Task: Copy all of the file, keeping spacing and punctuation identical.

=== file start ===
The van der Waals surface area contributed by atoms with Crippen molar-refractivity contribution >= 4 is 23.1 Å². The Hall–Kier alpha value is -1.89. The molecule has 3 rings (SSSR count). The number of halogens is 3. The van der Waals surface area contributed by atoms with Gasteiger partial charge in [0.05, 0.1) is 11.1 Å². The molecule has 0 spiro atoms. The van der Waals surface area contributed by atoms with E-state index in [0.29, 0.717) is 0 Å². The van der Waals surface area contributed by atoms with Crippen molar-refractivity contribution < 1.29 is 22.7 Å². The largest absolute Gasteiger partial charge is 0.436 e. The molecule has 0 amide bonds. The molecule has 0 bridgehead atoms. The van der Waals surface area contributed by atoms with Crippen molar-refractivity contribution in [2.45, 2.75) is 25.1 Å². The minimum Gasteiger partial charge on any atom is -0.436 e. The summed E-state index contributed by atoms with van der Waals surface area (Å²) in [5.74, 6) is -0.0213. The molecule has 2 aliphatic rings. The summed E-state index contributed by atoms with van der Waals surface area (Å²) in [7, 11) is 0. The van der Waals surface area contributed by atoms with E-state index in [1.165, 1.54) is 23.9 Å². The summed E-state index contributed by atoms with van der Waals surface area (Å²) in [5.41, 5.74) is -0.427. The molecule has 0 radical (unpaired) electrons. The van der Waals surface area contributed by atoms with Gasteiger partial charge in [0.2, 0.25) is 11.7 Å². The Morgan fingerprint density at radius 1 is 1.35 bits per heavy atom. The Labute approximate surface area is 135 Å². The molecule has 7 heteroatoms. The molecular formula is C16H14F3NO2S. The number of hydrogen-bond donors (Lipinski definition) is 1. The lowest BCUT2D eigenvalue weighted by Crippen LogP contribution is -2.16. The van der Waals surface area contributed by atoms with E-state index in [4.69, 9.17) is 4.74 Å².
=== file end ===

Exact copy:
The van der Waals surface area contributed by atoms with Crippen molar-refractivity contribution >= 4 is 23.1 Å². The Hall–Kier alpha value is -1.89. The molecule has 3 rings (SSSR count). The number of halogens is 3. The van der Waals surface area contributed by atoms with Gasteiger partial charge in [0.05, 0.1) is 11.1 Å². The molecule has 0 spiro atoms. The van der Waals surface area contributed by atoms with E-state index in [0.29, 0.717) is 0 Å². The van der Waals surface area contributed by atoms with Crippen molar-refractivity contribution < 1.29 is 22.7 Å². The largest absolute Gasteiger partial charge is 0.436 e. The molecule has 0 amide bonds. The molecule has 0 bridgehead atoms. The van der Waals surface area contributed by atoms with Crippen molar-refractivity contribution in [2.45, 2.75) is 25.1 Å². The minimum Gasteiger partial charge on any atom is -0.436 e. The summed E-state index contributed by atoms with van der Waals surface area (Å²) in [5.74, 6) is -0.0213. The molecule has 2 aliphatic rings. The summed E-state index contributed by atoms with van der Waals surface area (Å²) in [7, 11) is 0. The van der Waals surface area contributed by atoms with E-state index in [1.165, 1.54) is 23.9 Å². The summed E-state index contributed by atoms with van der Waals surface area (Å²) in [5.41, 5.74) is -0.427. The molecule has 0 radical (unpaired) electrons. The van der Waals surface area contributed by atoms with Gasteiger partial charge in [0.2, 0.25) is 11.7 Å². The Morgan fingerprint density at radius 1 is 1.35 bits per heavy atom. The Labute approximate surface area is 135 Å². The molecule has 7 heteroatoms. The molecular formula is C16H14F3NO2S. The number of hydrogen-bond donors (Lipinski definition) is 1. The lowest BCUT2D eigenvalue weighted by Crippen LogP contribution is -2.16. The van der Waals surface area contributed by atoms with E-state index in [4.69, 9.17) is 4.74 Å².